The Tangent seem to have got more political over the last eight years. Andy said: “Obviously, 2016 was a huge thing, the watershed moment really. Brexit, Trump, and the gradual polarisation, the huge leap in people using social media – the world did start to change. I think I have inevitably started to react to that. I have no desire to be party political at all – essentially I write protest songs.”

Andy Tillison

“When I released A Few Steps Down the Wrong Road in 2016 I was expecting that track to be totally dwarfed by contributions from Billy Bragg, and Paul Weller, and Chumbawumba, and Crass about Brexit. I expected them all to have something big to say about it. I thought we’d be part of a wave of protest. In the end there was nothing except for a bloody prog rock band led by an ageing hippy who are the only people to write a track about Brexit.” (Not so sure about that! – ed)

“The point is that all political systems of government right around the world are failing. We are dealing with something that is so incredibly old-fashioned, such a terrible anachronism. We’re dealing with 17th century political structures in a world that’s ChatGPT. The people who wrote Star Trek developed a better political system – how can it be that nothing’s happened like that and everybody’s still hanging on to these ancient and archaic traditions.”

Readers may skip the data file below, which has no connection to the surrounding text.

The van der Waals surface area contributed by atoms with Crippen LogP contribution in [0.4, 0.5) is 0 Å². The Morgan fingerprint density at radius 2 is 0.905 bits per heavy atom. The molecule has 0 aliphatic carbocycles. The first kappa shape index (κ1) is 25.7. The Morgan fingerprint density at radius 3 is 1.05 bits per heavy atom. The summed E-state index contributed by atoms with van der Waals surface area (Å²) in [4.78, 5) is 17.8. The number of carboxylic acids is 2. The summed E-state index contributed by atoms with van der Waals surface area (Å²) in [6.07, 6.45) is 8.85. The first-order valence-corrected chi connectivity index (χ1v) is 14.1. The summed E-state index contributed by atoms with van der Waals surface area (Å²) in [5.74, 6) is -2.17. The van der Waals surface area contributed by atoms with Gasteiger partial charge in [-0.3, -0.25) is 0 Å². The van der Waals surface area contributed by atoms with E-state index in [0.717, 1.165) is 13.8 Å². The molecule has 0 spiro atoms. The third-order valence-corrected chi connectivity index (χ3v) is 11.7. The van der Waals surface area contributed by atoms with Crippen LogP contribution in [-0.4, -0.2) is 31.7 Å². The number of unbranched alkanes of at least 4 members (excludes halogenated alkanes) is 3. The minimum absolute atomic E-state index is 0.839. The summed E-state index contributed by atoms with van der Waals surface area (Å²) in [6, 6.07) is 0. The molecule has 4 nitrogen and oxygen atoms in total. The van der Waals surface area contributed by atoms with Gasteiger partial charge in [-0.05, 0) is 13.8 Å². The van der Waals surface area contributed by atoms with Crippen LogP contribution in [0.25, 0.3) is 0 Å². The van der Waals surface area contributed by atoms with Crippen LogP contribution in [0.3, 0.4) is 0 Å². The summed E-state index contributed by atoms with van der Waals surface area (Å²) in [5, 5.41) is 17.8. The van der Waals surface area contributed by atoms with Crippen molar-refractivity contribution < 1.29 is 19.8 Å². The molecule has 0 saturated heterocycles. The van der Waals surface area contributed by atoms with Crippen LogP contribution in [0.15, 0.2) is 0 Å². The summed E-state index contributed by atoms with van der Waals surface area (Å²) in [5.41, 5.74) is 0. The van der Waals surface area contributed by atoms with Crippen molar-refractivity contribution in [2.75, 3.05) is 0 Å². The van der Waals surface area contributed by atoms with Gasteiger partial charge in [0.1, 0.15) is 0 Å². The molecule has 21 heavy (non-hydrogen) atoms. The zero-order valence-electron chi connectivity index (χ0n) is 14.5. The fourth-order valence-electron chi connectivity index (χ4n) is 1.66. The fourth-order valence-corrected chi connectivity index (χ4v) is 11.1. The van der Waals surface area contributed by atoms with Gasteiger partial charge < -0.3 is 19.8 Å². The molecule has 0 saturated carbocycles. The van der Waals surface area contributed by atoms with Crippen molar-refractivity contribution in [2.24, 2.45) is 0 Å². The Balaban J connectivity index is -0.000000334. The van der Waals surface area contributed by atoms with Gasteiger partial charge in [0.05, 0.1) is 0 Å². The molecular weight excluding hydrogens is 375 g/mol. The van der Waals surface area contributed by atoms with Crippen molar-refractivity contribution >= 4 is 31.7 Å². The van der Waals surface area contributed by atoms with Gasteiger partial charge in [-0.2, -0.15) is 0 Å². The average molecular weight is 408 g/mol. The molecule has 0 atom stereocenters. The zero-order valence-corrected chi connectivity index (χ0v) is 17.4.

“You can’t call something democracy, which means government by the people, where the people’s only involvement is to turn up every five years to a school somewhere to write an X. Where I live, which is Harrogate, it’s a strongly Tory council so me going down and putting my X on a piece of paper is a waste of time because my vote will not be counted in any way. It will just be part of the chaff that’s left.”

There are more bleak sentiments on A Like In The Darkness, about the loneliness of being an obscure artist in the 2020s, being starved of money by online piracy and a deluded rationale that replaces money with ‘likes’ on social media. Andy describes it as ‘laced with bitterness, sadness and determination and is a sort of hissy fit set to music’. There are still some optimistic moments though – the line ‘And somewhere in the grizzly fog an object looms up for comment / So I grasp it and tie it up and bring it home for you’ was inspired by coming home from walking his dog in the fog, hardly able to see in front of him, and then spotting the lights of his studio in the fields, guiding him home.